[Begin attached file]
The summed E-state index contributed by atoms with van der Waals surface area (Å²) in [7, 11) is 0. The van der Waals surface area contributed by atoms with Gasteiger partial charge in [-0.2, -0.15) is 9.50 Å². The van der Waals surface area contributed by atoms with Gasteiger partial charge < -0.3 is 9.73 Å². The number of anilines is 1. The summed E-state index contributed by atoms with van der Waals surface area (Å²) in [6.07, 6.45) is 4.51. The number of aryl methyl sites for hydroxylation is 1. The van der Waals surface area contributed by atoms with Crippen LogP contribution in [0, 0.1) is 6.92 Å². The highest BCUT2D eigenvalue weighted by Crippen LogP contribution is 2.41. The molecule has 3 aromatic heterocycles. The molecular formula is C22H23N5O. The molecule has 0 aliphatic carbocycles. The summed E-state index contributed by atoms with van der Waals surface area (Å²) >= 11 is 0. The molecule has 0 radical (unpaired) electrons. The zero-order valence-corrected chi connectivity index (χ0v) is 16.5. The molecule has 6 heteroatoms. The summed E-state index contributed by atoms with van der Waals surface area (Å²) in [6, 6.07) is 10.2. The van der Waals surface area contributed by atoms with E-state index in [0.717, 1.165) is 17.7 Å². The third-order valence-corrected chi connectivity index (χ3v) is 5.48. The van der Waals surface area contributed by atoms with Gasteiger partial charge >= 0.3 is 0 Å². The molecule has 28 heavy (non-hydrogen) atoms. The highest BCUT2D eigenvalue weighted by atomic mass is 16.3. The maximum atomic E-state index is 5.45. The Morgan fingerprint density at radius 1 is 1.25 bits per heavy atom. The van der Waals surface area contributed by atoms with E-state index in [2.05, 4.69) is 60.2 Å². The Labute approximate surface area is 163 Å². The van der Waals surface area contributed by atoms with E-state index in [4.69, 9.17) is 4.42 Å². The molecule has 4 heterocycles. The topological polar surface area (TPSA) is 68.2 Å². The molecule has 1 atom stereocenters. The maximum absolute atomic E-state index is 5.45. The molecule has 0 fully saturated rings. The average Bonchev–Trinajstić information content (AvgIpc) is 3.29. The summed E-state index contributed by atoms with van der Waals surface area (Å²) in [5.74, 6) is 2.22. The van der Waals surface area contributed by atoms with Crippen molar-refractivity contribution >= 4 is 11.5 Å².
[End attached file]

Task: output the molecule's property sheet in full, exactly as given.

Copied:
The summed E-state index contributed by atoms with van der Waals surface area (Å²) in [7, 11) is 0. The van der Waals surface area contributed by atoms with Gasteiger partial charge in [-0.2, -0.15) is 9.50 Å². The van der Waals surface area contributed by atoms with Gasteiger partial charge < -0.3 is 9.73 Å². The number of anilines is 1. The summed E-state index contributed by atoms with van der Waals surface area (Å²) in [6.07, 6.45) is 4.51. The number of aryl methyl sites for hydroxylation is 1. The van der Waals surface area contributed by atoms with Crippen LogP contribution in [0, 0.1) is 6.92 Å². The highest BCUT2D eigenvalue weighted by Crippen LogP contribution is 2.41. The molecule has 3 aromatic heterocycles. The molecular formula is C22H23N5O. The molecule has 0 aliphatic carbocycles. The summed E-state index contributed by atoms with van der Waals surface area (Å²) >= 11 is 0. The molecule has 0 radical (unpaired) electrons. The zero-order valence-corrected chi connectivity index (χ0v) is 16.5. The molecule has 6 heteroatoms. The summed E-state index contributed by atoms with van der Waals surface area (Å²) in [6, 6.07) is 10.2. The van der Waals surface area contributed by atoms with E-state index in [0.717, 1.165) is 17.7 Å². The third-order valence-corrected chi connectivity index (χ3v) is 5.48. The van der Waals surface area contributed by atoms with Gasteiger partial charge >= 0.3 is 0 Å². The molecule has 28 heavy (non-hydrogen) atoms. The highest BCUT2D eigenvalue weighted by atomic mass is 16.3. The maximum atomic E-state index is 5.45. The Morgan fingerprint density at radius 1 is 1.25 bits per heavy atom. The van der Waals surface area contributed by atoms with E-state index in [2.05, 4.69) is 60.2 Å². The Labute approximate surface area is 163 Å². The van der Waals surface area contributed by atoms with E-state index in [4.69, 9.17) is 4.42 Å². The molecule has 4 heterocycles. The topological polar surface area (TPSA) is 68.2 Å². The molecule has 1 atom stereocenters. The maximum absolute atomic E-state index is 5.45. The molecule has 0 fully saturated rings. The average Bonchev–Trinajstić information content (AvgIpc) is 3.29. The summed E-state index contributed by atoms with van der Waals surface area (Å²) in [5.74, 6) is 2.22. The van der Waals surface area contributed by atoms with Crippen molar-refractivity contribution >= 4 is 11.5 Å².